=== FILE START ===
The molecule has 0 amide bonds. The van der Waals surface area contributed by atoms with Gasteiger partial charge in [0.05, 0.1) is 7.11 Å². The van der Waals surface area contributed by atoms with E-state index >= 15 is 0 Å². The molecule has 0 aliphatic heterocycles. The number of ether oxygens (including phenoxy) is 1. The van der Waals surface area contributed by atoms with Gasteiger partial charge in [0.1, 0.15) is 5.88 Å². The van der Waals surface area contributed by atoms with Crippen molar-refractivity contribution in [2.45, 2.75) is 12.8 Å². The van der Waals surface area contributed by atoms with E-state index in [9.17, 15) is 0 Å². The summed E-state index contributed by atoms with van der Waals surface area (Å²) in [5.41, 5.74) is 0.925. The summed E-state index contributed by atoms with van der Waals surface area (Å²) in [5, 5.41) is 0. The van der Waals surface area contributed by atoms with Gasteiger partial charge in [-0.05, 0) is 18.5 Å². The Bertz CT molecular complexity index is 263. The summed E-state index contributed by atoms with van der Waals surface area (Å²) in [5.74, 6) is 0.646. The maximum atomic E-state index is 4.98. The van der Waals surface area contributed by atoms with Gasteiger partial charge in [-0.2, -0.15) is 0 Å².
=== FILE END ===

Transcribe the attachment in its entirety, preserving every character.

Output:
The molecule has 0 amide bonds. The van der Waals surface area contributed by atoms with Gasteiger partial charge in [0.05, 0.1) is 7.11 Å². The van der Waals surface area contributed by atoms with E-state index >= 15 is 0 Å². The molecule has 0 aliphatic heterocycles. The number of ether oxygens (including phenoxy) is 1. The van der Waals surface area contributed by atoms with Gasteiger partial charge in [0.1, 0.15) is 5.88 Å². The van der Waals surface area contributed by atoms with Crippen molar-refractivity contribution in [2.45, 2.75) is 12.8 Å². The van der Waals surface area contributed by atoms with E-state index in [9.17, 15) is 0 Å². The summed E-state index contributed by atoms with van der Waals surface area (Å²) in [5.41, 5.74) is 0.925. The summed E-state index contributed by atoms with van der Waals surface area (Å²) in [5, 5.41) is 0. The van der Waals surface area contributed by atoms with Gasteiger partial charge in [-0.05, 0) is 18.5 Å². The Bertz CT molecular complexity index is 263. The summed E-state index contributed by atoms with van der Waals surface area (Å²) in [5.74, 6) is 0.646. The maximum atomic E-state index is 4.98. The van der Waals surface area contributed by atoms with Gasteiger partial charge in [-0.2, -0.15) is 0 Å².